How to Burst the Tourist Bubble

| July 27, 2009 | 19 Comments

Charles Caleb Colton was a minor English writer of the late-eighteenth century. And although you may have never heard of him, it’s more than likely that you’ve quoted him on more than one occasion. While the majority of his works are largely forgotten these days, his pithy quotations have lived on—preserved for posterity in Bartlett’s Familiar Quotations.

You’ll recognize one of Colton’s most famous quotes almost immediately: “Imitation is the sincerest form of flattery”. And although his writings may have been wildly popular in their day, less well known was his penchant for travel. He was a consummate vagabond, however, and while a two-year stint through the United States may have been motivated more by his creditors, who were seeking compensation, than it was by his desire to see the world, his observations from the road were nonetheless poignant. Of travelers, he wrote:

Those who visit foreign nations, but associate only with they own countrymen, change their climate, but not their customs. They see new meridians, but the same men; and with heads as empty as their pockets, return home with traveled bodies, but untraveled minds.

Almost 150 years hence, scholars would term what Colton was describing as the “tourist bubble”. In short, the tourist bubble is a cushion that the travel industry has created, complete with it own infrastructure. It’s a hermetically sealed environment—reality supplanted—and depending on the destination, may come complete with its own transportation, its own currency and its own law enforcement system.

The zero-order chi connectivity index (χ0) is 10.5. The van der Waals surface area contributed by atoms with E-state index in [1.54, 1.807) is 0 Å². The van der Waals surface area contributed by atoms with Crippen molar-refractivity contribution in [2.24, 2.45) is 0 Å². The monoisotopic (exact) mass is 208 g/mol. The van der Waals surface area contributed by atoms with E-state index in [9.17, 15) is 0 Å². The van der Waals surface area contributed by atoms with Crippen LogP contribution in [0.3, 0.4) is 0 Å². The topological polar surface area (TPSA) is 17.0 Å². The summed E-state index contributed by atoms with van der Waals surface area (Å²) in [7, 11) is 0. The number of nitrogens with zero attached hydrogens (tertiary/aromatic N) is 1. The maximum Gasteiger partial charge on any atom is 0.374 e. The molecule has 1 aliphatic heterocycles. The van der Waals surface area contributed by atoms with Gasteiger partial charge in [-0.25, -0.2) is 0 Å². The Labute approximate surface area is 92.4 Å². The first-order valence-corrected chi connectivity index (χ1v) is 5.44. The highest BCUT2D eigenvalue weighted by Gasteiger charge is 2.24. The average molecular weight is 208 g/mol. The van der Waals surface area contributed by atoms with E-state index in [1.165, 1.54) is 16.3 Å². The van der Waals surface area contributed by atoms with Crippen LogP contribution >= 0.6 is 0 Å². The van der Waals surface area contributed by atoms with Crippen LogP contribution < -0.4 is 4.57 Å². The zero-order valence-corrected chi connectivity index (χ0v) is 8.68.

The Tourist Bubble

In some destinations, socialist states such as Cuba and China for example, the government often seeks to separate the tourist population from the local population, forbidding locals from entering certain hotels, patronizing certain beaches and even excluding them from certain ‘resort cities’. Western democratic or capitalist-friendly destinations are not immune to the effects of the tourist bubble, either. However, here the cushion is  a function of the tourist industry rather than the state.

tourists How to Burst the Tourist Bubble
Photo by Jen SFO-BCN (Creative Commons)

Why do the state and the travel industry go to such great lengths? To put it simply, it’s about two things: control and money. Thanks to widely available and relatively cheap airfare, the tourist industry is the fastest-growing segment of the global economy. And controlling that segment is easiest when the tourist experience is standardized, modified and commodified. Unfortunately, however, the commodification of travel is for the benefit of the travel industry and rarely, if ever, the traveler. And what it leads to, ultimately, is the type of holiday wherein the vast majority of local knowledge of the area is imparted to the tourist by a bus driver. And in such cases, to paraphrase Colton, many tourists return home with emptied pockets and traveled bodies—but untraveled minds.

Unbeknownst to Colton, nearly 150 years later, his observations would be reflected in a whole subsegment of cultural anthropology—the study of tourism. One of its central texts, revolutionary when fist published but now somewhat dated, was Valene Smith’s Hosts and Guests: The Anthropology of Tourism. Smith’s book became a staple for those interested in the inter